Szczesny about the opportunity of gaining valuable first team experience in the lower leagues.
“The loan to Brentford will be good for you, Wojciech?”.
“No, Bob..... I will be good for them.”
That tale cemented my love for the man long before his first team place at Arsenal had set. An endearing arrogance, which was soon justified as an extended loan spell came to an end with the Brentford manager singing Szczesny’s praises just as loudly as he sang his own: “It has reached the stage where, when he lets in a goal, we wonder why he hasn’t saved it.”
Thankfully, the collective inadequacy and injuries of those who went before him parted the way for Szczesny to make his mark at Arsenal just before the frustrations of being third of fourth in a queue with inferiors forced him to be brilliant elsewhere. (After being omitted from a Carling Cup squad at Spurs he moaned to the Polish press about Arsène Wenger seeming to “forget he has a goalkeeper named Wojciech Szczesny”.)
That’s hard to imagine now. You don’t win anything with a keeper without presence, and we haven’t. Despite his youth Wojciech immediately showed an authority that had been lacking for too long. Teams were pumping balls into the Arsenal box with a high percentage of probability that Almunia or Fabianski would misjudge the flight horribly or be bullied into throwing the ball into their own net. Every corner or free kick conceded was a threat that had Gooners covering their eyes in fear.
It was a soft spot that Szczesny has hardened. He dominates his area in a way his predecessors could only dream of. In one-on- one situations he spreads himself Schmeichel- like to such an effect that his huge frame daunts the forward and reduces the opportunity. When he first broke through, having made his league debut at Old Trafford, his kicking was clearly something that had to be improved in both distance and placement. He realised and corrected this to such an extent that a year later it goes unnoticed.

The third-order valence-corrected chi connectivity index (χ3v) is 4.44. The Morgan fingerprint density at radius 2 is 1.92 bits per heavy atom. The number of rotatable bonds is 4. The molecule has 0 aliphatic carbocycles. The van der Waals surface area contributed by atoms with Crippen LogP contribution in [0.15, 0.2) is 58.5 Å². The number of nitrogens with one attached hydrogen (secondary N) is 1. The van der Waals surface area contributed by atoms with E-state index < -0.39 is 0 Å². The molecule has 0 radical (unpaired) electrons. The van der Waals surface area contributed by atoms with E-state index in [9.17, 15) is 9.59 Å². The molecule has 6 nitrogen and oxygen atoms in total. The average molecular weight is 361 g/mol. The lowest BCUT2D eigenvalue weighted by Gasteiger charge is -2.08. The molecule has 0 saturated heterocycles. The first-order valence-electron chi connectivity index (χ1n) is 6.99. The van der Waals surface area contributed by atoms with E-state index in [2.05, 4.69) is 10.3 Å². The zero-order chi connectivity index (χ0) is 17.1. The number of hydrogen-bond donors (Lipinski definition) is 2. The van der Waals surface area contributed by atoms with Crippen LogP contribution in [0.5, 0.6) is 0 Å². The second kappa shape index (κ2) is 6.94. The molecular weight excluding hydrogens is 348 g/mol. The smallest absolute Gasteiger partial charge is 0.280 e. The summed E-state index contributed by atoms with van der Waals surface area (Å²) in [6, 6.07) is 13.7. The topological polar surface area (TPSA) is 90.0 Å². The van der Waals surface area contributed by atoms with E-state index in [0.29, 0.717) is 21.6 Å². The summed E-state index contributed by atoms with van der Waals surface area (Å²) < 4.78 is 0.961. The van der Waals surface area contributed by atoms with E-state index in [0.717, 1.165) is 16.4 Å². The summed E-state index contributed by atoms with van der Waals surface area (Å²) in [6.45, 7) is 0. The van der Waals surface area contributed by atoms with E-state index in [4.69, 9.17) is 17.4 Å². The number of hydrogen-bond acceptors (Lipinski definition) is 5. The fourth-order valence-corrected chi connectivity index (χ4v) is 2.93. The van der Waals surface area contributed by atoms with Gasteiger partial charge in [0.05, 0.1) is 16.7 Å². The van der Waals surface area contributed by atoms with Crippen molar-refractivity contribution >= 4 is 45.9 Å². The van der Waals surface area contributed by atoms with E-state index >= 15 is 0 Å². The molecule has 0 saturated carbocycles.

As well as commanding his box through an everincreasing presence, his stature in the team now is
He constantly talks to his defenders, who listen where Manuel would have been ignored such that he picks team-mates up and puts them down where ever he wants them to be in order to defend a set-piece. He constantly talks to his defenders, who listen where Manuel would have been ignored. They listen because they trust him and because their own games have improved ten percent, free of the worry of having to cover for the incapabilities behind them.
He will of course make mistakes. His share of blame for the Carling Cup final fiasco with Koscielny was an early test of character which he has dusted off. (So too has the Frenchman.) The supreme confidence he exudes is not fragile. An error of judgement does not affect him so much that it will be repeated through worry the following week; he has enough credit already in the bank to be forgiven and enough confidence in himself to forget.
We finally have a goalkeeper who actually ‘keeps’ goal, one that will save us points rather than cost them. The crucial penalty stop in Udinese with the scores level could have been the difference between the Champions League and the poxy Europa League. The point-blank block from Cattermole at the E******s saw him preventing goals that he really has no right to, despite uncharacteristically playing it down himself: “It’s not a good save, it’s a poor finish, he’s three yards out.”
In the summer of 2010 anyone would do. Any keeper would improve us. In the winter of 2011 Arsenal goalkeepers have come full circle. Such is the class and long-term potential of Wojciech Szczesny that I wouldn’t swap him for any other.
That keeper we wanted? We’ve got him, and for the next fifteen years.